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I don't have experience with Fortran, but I am trying to run a very simple loop in that language by calling it from R via the .Fortran() function. Whenever I run the last line of the R code that is pasted below, the R gui crashes and I get no result. I am interest in bringing back the vector of real values x from Fortran into R for further analysis. g is a numeric value between 0 and 1, and n an integer, and they are both supplied by the user in R.

Any help would be much appreciated! Best,

Vincent

Fortran code saved in bar.f:

    subroutine bar(n, g, x)

      integer n
      double precision g
      double precision x(n)
      integer i
      x(1)=1
      do 100 i = 2, n
          x(i) = x(i-1) * g + 1
  100 continue

      end

Compiling the DLL in Cygwin with gfortran:

gfortran -shared -obar.dll bar.f

R code:

dyn.load("d:/bar.dll")
is.loaded("bar")
.Fortran("bar", n=as.integer(15), g=as.double(5), x=as.double(rnorm(5)))
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1 Answer 1

up vote 19 down vote accepted

When I compile your code, I can execute the call to .Fortran once. When I run it a second time, it crashes. However, I noticed that if I make the vector passed for x the same length as the integer passed for n suggests it should be, i.e:

.Fortran('bar', n = as.integer(15), g = as.double (5), x = as.double(rnorm(15)) )

I can run the function as many times as I want. So the problem may be that you are telling the Fortran routine it has a vector of length 15 to work with, but are only sending in a vector of length 5. This could be causing the Fortran routine to access memory it is not supposed to which would explain a crash.

Since it looks like you are generating all values of x in the routine anyway, you could skip generating random numbers and just send in an empty vector using R's double(n) function, where n is the length of the empty vector you want to generate:

.Fortran('bar', n = as.integer(15), g = as.double(5), x = double(15))

integer and character are useful functions that return vectors like double.

Also some friendly suggestions concerning Fortran style since you mention you are just getting started with the language:

  • It might be wise to name your files with a .f90 extension---files ending in .f are assumed by most compilers to adhere to the old "fixed-form" format which is a PITA as it was designed to be used on punch cards.

  • The Do 100 ... 100 continue statements are an style of ending loops in Fortran 77. The modern equivalent is Do .. end do.

  • With Fortran functions and subroutines, it is wise to declare the "intent" of variables passing in and out of the routine. The available intent declarations are:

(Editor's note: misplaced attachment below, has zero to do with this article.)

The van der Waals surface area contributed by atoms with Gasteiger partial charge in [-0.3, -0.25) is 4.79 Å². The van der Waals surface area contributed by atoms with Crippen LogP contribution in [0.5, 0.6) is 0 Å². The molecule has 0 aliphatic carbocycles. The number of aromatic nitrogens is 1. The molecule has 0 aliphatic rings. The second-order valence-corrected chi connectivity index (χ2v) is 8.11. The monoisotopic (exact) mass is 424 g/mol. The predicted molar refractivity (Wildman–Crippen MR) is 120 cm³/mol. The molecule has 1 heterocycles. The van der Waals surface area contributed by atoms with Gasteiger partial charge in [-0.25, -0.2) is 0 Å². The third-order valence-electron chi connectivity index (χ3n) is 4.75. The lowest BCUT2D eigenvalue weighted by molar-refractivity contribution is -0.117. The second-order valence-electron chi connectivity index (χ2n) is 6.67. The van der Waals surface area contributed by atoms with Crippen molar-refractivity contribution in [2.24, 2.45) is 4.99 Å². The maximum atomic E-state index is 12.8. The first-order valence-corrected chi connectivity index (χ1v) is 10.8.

• intent(in): Signifies variables that are entering the routine only as inputs. Once inside the routine, they should be treated as parameters and the compiler will raise an error if any attempt is made to change them.

    • intent(out): Signifies variables whose values should be generated inside the routine as outputs. The compiler will issue a warning if an intent out variable is not assigned within the routine.

    • intent(inout): Signifies variables that may enter the routine carrying a certain set of values and leave the routine with different values.

    Setting intents on variables will help the compiler generate warnings and errors that may save you some bug hunting.

  • Fortran has a default behavior where any variable not declared in the header of the routine will be an integer if its name starts with i-n and real otherwise. This can cause misspelled variable names to "magically" become variables without the compiler batting an eye or telling you. Setting implicit none at the top of your routines disables this behavior and allows the compiler to notify you of mistakes that can be very hard to track down otherwise.

A version of your subroutine that takes these suggestions into account would look like the following:

subroutine bar(n, g, x)
  implicit none

  integer, intent(in):: n
  double precision, intent(in):: g
  double precision, intent(inout):: x(n)

  integer:: i

  x(1) = 1
  do i = 2, n
    x(i) = x(i - 1) * g + 1
  end do

end subroutine bar

Also, it is useful to let R compile your libraries using the SHLIB subcommand of R CMD:

R CMD SHLIB -o bar.dll bar.f90

This will compile your programs against the R libraries which contain useful functions---such as BLAS routines, stats routines and methods that can print information to the R console. See Writing R Extensions, Section 6 for more info.

Hope this helps!

share|improve this answer
    
+1 Very nice explanation and useful tips! –  James Jan 19 '11 at 14:18
    
Wow, this was a much better and more complete explanation than I could have hoped for. Thanks for spotting the problem. Everything works beautifully now! –  Vincent Jan 19 '11 at 15:07
1  
Very nice answer. But do look at the inline package too as it helps with the compile, link and load steps. –  Dirk Eddelbuettel Jan 19 '11 at 17:00

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